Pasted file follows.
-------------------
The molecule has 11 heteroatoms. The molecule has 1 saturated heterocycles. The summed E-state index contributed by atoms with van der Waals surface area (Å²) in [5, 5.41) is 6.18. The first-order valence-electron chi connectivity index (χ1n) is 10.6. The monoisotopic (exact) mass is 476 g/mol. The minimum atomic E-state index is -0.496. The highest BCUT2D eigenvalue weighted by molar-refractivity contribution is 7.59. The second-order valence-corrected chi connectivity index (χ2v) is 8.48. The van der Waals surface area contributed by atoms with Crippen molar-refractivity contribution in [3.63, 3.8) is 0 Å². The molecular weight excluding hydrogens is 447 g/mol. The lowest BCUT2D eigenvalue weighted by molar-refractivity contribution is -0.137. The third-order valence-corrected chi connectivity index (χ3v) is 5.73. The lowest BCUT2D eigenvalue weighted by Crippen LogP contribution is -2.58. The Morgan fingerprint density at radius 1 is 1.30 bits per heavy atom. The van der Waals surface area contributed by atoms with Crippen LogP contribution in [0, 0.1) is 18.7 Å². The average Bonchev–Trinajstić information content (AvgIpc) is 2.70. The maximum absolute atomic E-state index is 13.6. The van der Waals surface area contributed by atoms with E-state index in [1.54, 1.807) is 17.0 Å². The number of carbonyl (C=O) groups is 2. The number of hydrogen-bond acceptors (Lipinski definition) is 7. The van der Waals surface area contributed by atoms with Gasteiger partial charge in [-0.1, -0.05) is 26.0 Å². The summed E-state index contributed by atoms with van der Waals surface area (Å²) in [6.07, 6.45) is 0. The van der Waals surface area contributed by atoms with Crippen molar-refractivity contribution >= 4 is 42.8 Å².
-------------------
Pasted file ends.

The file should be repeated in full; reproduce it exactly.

The molecule has 11 heteroatoms. The molecule has 1 saturated heterocycles. The summed E-state index contributed by atoms with van der Waals surface area (Å²) in [5, 5.41) is 6.18. The first-order valence-electron chi connectivity index (χ1n) is 10.6. The monoisotopic (exact) mass is 476 g/mol. The minimum atomic E-state index is -0.496. The highest BCUT2D eigenvalue weighted by molar-refractivity contribution is 7.59. The second-order valence-corrected chi connectivity index (χ2v) is 8.48. The van der Waals surface area contributed by atoms with Crippen molar-refractivity contribution in [3.63, 3.8) is 0 Å². The molecular weight excluding hydrogens is 447 g/mol. The lowest BCUT2D eigenvalue weighted by molar-refractivity contribution is -0.137. The third-order valence-corrected chi connectivity index (χ3v) is 5.73. The lowest BCUT2D eigenvalue weighted by Crippen LogP contribution is -2.58. The Morgan fingerprint density at radius 1 is 1.30 bits per heavy atom. The van der Waals surface area contributed by atoms with Crippen LogP contribution in [0, 0.1) is 18.7 Å². The average Bonchev–Trinajstić information content (AvgIpc) is 2.70. The maximum absolute atomic E-state index is 13.6. The van der Waals surface area contributed by atoms with E-state index in [1.54, 1.807) is 17.0 Å². The number of carbonyl (C=O) groups is 2. The number of hydrogen-bond acceptors (Lipinski definition) is 7. The van der Waals surface area contributed by atoms with Gasteiger partial charge in [-0.1, -0.05) is 26.0 Å². The summed E-state index contributed by atoms with van der Waals surface area (Å²) in [6.07, 6.45) is 0. The van der Waals surface area contributed by atoms with Crippen molar-refractivity contribution >= 4 is 42.8 Å².